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3answers
999 views

Reasoning for redundant “natural” (but not courtesy accidental)

I understand why you'd add courtesy accidentals, but I was browsing through some old sheet music lying around here and came across this, and can't seem to come up with a reason for this natural in bar ...
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1answer
61 views

Trouble reading Beethoven's Op 14. No. 1 [closed]

I'm having trouble reading measures 22-25 on this piece. I can't tell when I'm going up a half note or a whole note during these measures. For example, in measure 22 (the first bar in the picture), ...
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1answer
83 views

How does one interpret (or write) scientific pitch notation with accidentals when it crosses octave boundaries?

Given C♭♭4, for example, is that enharmonic with B♭3 (because you start at C4 and flat it twice) or B♭4 (because octave number 4 means octave number 4)? Asked another way, how do you write the note ...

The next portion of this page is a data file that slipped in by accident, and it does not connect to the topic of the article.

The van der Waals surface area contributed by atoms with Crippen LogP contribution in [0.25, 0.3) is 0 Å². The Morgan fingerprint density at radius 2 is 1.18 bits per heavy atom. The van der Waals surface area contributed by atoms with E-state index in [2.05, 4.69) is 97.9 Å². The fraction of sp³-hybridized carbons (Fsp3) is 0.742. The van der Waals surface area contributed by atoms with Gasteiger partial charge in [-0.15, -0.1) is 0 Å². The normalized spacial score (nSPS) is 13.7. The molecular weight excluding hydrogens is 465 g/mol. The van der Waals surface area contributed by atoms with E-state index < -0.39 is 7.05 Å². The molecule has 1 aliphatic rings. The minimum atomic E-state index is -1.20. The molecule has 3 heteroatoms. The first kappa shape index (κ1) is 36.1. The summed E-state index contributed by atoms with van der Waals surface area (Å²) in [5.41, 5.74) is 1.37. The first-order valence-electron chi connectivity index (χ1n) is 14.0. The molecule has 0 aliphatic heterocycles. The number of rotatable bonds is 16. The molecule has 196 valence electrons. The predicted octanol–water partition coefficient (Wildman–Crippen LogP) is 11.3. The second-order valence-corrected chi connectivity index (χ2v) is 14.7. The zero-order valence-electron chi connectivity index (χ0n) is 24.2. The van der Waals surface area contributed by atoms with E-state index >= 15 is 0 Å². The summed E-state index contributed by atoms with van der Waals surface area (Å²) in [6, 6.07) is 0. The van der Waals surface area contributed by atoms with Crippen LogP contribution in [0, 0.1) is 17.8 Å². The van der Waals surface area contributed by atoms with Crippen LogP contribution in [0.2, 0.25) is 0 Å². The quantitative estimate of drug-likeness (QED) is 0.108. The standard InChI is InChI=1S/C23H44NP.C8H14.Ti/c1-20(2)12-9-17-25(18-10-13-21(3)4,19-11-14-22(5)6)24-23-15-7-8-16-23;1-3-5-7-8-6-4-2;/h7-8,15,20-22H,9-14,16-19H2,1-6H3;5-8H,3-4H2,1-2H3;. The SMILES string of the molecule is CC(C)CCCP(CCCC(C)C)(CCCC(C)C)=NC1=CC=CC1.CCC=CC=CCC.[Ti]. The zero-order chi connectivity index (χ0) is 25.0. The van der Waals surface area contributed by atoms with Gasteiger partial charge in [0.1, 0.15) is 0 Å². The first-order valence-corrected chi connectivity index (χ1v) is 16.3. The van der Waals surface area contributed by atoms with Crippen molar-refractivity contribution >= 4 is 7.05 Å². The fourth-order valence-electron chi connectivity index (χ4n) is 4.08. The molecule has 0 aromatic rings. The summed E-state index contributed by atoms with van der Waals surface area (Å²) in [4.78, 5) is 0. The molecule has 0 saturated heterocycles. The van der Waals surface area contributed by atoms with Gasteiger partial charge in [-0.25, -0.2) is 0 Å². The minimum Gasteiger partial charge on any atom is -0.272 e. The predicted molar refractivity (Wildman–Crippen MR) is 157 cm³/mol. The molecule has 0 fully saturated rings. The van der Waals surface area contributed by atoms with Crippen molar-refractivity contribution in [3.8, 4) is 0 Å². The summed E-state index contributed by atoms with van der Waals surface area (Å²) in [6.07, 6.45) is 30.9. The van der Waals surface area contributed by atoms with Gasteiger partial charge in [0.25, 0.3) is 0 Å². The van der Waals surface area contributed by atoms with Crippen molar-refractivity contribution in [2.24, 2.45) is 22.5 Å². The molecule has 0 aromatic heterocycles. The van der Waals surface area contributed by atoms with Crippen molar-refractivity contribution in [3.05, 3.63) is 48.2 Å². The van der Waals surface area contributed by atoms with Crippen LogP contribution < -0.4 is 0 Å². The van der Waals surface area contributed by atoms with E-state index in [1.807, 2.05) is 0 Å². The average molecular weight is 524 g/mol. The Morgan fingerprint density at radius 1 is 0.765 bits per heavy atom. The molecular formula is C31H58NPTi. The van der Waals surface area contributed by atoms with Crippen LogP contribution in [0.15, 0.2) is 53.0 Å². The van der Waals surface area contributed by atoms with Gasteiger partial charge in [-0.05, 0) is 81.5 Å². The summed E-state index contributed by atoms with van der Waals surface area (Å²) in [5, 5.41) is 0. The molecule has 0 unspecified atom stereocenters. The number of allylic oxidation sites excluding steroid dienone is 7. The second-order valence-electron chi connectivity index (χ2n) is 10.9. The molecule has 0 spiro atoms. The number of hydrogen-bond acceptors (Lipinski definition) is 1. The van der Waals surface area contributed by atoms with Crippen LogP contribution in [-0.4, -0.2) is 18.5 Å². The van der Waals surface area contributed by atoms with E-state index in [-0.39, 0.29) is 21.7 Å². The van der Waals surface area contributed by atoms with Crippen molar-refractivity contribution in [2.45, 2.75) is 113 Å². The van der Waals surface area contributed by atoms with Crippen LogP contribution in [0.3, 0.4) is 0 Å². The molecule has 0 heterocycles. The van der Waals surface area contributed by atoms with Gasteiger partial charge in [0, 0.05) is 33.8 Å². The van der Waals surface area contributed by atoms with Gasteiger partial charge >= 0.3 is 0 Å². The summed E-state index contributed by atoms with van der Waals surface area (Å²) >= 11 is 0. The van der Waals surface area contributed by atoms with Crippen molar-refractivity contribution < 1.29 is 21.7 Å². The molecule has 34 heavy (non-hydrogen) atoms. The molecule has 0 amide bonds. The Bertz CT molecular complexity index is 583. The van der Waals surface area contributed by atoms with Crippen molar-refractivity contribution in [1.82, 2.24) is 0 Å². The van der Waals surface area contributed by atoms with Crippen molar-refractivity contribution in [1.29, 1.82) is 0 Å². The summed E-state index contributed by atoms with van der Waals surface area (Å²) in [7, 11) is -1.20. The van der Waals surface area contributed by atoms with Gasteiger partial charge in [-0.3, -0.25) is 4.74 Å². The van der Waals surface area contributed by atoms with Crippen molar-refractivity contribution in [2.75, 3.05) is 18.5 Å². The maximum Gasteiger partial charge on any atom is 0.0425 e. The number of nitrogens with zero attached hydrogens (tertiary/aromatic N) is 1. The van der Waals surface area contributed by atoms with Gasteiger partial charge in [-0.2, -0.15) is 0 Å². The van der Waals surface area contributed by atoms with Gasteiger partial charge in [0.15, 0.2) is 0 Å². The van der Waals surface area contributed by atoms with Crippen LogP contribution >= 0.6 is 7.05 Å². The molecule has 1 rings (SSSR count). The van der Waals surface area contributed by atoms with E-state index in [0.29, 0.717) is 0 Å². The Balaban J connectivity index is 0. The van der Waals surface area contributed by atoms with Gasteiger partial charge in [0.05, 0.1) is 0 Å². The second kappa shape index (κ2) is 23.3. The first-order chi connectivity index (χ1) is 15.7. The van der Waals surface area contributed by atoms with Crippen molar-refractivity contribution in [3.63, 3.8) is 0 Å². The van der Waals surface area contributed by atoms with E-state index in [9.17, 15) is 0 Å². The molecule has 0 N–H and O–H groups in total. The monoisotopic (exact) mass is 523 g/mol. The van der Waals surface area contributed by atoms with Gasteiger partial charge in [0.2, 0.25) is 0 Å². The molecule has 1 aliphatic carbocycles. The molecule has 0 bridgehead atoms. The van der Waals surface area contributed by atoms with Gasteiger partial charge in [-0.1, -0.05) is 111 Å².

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3answers
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Why accidentals are not additive?

This question asks if the accidentals are not "additive" (i.e. placing a sharp on F where the key signature already contains an F sharp would result in an F double sharp, and placing a flat on F in ...
5
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1answer
118 views

Correct Notes for C## in Harmonic Minor Scale

Is the following scale correct for C## Harmonic Minor? C##, D##, E#, F##, G##, A#, B# I read on a good music theory page and they had B## as 7th note in the key, so I was wondering, but I'm pretty ...
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2answers
235 views

Vocals : How to practice accidental notes in sight singing

So I have been practicing sight singing since last 5-6 months. I think I'm able to read the notes in the scales quite easily using the solfege method (each scale somewhat resembling the Do-Re-Mi ...
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4answers